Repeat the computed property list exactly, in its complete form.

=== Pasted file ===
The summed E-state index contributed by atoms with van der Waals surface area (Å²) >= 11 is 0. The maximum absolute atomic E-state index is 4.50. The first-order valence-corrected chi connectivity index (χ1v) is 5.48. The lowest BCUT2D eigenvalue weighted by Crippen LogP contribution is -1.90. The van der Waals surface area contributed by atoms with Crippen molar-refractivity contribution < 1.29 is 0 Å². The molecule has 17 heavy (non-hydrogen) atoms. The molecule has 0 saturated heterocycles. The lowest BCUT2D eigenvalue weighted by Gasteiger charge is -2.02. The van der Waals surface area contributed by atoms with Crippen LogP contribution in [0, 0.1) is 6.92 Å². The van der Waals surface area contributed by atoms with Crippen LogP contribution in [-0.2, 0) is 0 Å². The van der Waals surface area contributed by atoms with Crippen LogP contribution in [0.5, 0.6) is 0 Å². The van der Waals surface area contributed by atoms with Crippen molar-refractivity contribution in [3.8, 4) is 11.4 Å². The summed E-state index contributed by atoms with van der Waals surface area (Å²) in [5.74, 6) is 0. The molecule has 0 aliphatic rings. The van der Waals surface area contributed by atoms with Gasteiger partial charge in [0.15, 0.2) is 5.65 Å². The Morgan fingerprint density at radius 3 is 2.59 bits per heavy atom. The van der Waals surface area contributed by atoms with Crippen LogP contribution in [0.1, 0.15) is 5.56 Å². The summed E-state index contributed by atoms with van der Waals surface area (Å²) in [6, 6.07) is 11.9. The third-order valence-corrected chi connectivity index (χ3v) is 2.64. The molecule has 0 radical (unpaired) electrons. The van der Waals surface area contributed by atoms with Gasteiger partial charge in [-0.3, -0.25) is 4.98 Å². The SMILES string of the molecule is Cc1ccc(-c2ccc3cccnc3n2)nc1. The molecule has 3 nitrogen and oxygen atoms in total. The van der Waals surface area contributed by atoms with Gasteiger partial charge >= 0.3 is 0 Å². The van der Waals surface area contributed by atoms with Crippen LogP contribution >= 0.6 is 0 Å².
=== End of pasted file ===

The summed E-state index contributed by atoms with van der Waals surface area (Å²) >= 11 is 0. The maximum absolute atomic E-state index is 4.50. The first-order valence-corrected chi connectivity index (χ1v) is 5.48. The lowest BCUT2D eigenvalue weighted by Crippen LogP contribution is -1.90. The van der Waals surface area contributed by atoms with Crippen molar-refractivity contribution < 1.29 is 0 Å². The molecule has 17 heavy (non-hydrogen) atoms. The molecule has 0 saturated heterocycles. The lowest BCUT2D eigenvalue weighted by Gasteiger charge is -2.02. The van der Waals surface area contributed by atoms with Crippen LogP contribution in [0, 0.1) is 6.92 Å². The van der Waals surface area contributed by atoms with Crippen LogP contribution in [-0.2, 0) is 0 Å². The van der Waals surface area contributed by atoms with Crippen LogP contribution in [0.5, 0.6) is 0 Å². The van der Waals surface area contributed by atoms with Crippen molar-refractivity contribution in [3.8, 4) is 11.4 Å². The summed E-state index contributed by atoms with van der Waals surface area (Å²) in [5.74, 6) is 0. The molecule has 0 aliphatic rings. The van der Waals surface area contributed by atoms with Gasteiger partial charge in [0.15, 0.2) is 5.65 Å². The Morgan fingerprint density at radius 3 is 2.59 bits per heavy atom. The van der Waals surface area contributed by atoms with Crippen LogP contribution in [0.1, 0.15) is 5.56 Å². The summed E-state index contributed by atoms with van der Waals surface area (Å²) in [6, 6.07) is 11.9. The third-order valence-corrected chi connectivity index (χ3v) is 2.64. The molecule has 0 radical (unpaired) electrons. The van der Waals surface area contributed by atoms with Gasteiger partial charge in [-0.3, -0.25) is 4.98 Å². The SMILES string of the molecule is Cc1ccc(-c2ccc3cccnc3n2)nc1. The molecule has 3 nitrogen and oxygen atoms in total. The van der Waals surface area contributed by atoms with Gasteiger partial charge >= 0.3 is 0 Å². The van der Waals surface area contributed by atoms with Crippen LogP contribution >= 0.6 is 0 Å².